Not only did this annoy the other customers who would have liked to also take some chicken, fish, whatever, but this put a strain on the restaurant that now had to rush more of that item out - if there was any more of that item to put out. When there was no more to put out this enraged the other customers even more with calls for the manager and direct and vocal complaints to management about him, often made in front of him at his table. The restaurants were good to him - they made it clear to their other customers that he had a right to dine there and to take what he cared to take as long as he ate it - and he did eat it. He now became notorious and the target of dirty looks and loud comments. Of course, none of that seemed to bother him and he went on eating.

We would see him at the OCB when we went and, oddly, when we went to a particular Chinese buffet (that has been reviewed elsewhere on this blogsite) he would be there. Just the same, and doing the same thing. What has interested me (being in the field) was that at the Chinese buffet he would eat crab legs. Someone who is obsesionally clean - and this was something that he seemed to be, what with the napkins and all - should be concerned about eating shell fish with shells that have been in the ocean and the mud and the gunk before they got out of the boat and onto the table. There are entire religions who do not eat shell fish for these reasons, but here was this OCD guy eating crab legs directly from the shells (held in napkins, of course).

About four months ago Napkin Man disappeared. He has not been seen at the OCB or the Chinese buffet. Perhaps he has found a buffet that I do not know about - though I doubt that can be. Perhaps he succumbed to the onslaught of comments and stares. Perhaps the restaurants - both restaurants - could not take it any longer and kicked him out - he was a problem losing them other customers and eating more than $10 should buy every night for 7 days a week. Perhaps he ate himself into the hospital. Or perhaps, just perhaps he is on vacation somewhere eating at buffets somewhere in America... or Europe. Never the less, he is gone.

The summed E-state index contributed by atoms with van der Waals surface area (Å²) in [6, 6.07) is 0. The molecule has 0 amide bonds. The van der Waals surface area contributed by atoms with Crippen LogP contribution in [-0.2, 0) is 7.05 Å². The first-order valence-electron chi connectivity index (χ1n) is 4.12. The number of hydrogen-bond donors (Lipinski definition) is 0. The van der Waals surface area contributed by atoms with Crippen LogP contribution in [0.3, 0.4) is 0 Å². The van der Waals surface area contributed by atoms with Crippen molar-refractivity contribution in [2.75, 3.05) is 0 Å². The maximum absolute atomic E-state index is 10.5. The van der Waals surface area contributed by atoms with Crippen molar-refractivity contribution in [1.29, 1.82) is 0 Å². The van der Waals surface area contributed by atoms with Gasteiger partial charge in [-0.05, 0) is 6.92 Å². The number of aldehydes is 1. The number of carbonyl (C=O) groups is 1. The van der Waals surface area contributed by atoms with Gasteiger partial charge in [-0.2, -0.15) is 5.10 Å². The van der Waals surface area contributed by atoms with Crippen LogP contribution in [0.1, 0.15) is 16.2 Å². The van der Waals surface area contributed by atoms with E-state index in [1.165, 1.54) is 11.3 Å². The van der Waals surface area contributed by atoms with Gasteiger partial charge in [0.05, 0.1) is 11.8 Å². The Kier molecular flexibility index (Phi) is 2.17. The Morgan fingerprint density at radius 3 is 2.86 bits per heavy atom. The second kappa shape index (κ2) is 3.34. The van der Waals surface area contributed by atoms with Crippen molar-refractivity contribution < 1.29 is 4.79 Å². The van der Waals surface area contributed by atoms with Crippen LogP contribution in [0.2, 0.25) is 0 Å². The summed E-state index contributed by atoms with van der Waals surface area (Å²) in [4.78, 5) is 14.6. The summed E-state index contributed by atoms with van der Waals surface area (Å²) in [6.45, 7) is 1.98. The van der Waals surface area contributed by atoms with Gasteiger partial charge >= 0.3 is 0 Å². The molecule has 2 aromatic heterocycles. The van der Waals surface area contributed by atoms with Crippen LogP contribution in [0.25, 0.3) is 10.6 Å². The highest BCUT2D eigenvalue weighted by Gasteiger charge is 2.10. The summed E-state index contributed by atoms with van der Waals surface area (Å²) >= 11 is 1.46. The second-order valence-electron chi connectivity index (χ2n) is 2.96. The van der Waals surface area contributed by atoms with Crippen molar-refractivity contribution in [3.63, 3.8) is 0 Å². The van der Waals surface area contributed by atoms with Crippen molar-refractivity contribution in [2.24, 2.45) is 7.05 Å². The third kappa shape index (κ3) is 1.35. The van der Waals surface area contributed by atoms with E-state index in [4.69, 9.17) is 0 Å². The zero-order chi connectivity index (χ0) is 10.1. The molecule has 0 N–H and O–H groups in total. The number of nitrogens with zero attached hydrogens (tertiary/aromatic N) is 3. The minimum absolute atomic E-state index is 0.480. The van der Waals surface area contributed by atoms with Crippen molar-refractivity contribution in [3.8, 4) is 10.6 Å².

If anyone spots Napkin Man out there, leave a comment. It would be nice to know that he is ok.

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Anonymous said...

I am a regular at the OCB in Levittown, NY and I may be able to shed a little light on what happened to the "Napkin Man".

He was kicked out of OCB because he became a danger to the children (and possibly to himself).

Several months ago, there was a little girl who wanted to go to the drink bar and get a soda, but the "Napkin Man" threatened the little girl with a spoon. (He lunged at her as if he was going to try to stab her with it.) He would not let her walk past his table. Her father, (a rather large man), stood up as if he was going to attack the "Napkin Man". The father only backed down when his wife convinced him to sit back down.

I saw the whole incident, and realized that it would not be long before someone got hurt. I spoke to manager that night, and the manager did nothing.

I called the corporate office the next morning, and the "Napkin Man" was kicked out that night.

As far as I know, he has not been back to OCB since then.

I hope that he is okay somewhere, but I was not going to let other people be put in a dangerous situation, (especially young children), just because he has a mental problem.

firstbass said...

Here, I thought I was clever to invent the phrase "OCD at the OCB", but I see you used it more than two years ago. It came to mind for me because a group of local hobbyists (geocaching), myself included, meets at Old Country Buffets occasionally.

I use the phrase in jest, but I understand the very real suffering that takes place. I hope everything worked out for the Napkin Man.

Robert A said...

The Napkin Man has never been seen again at the OCB or the Chinese buffet that he also would frequent.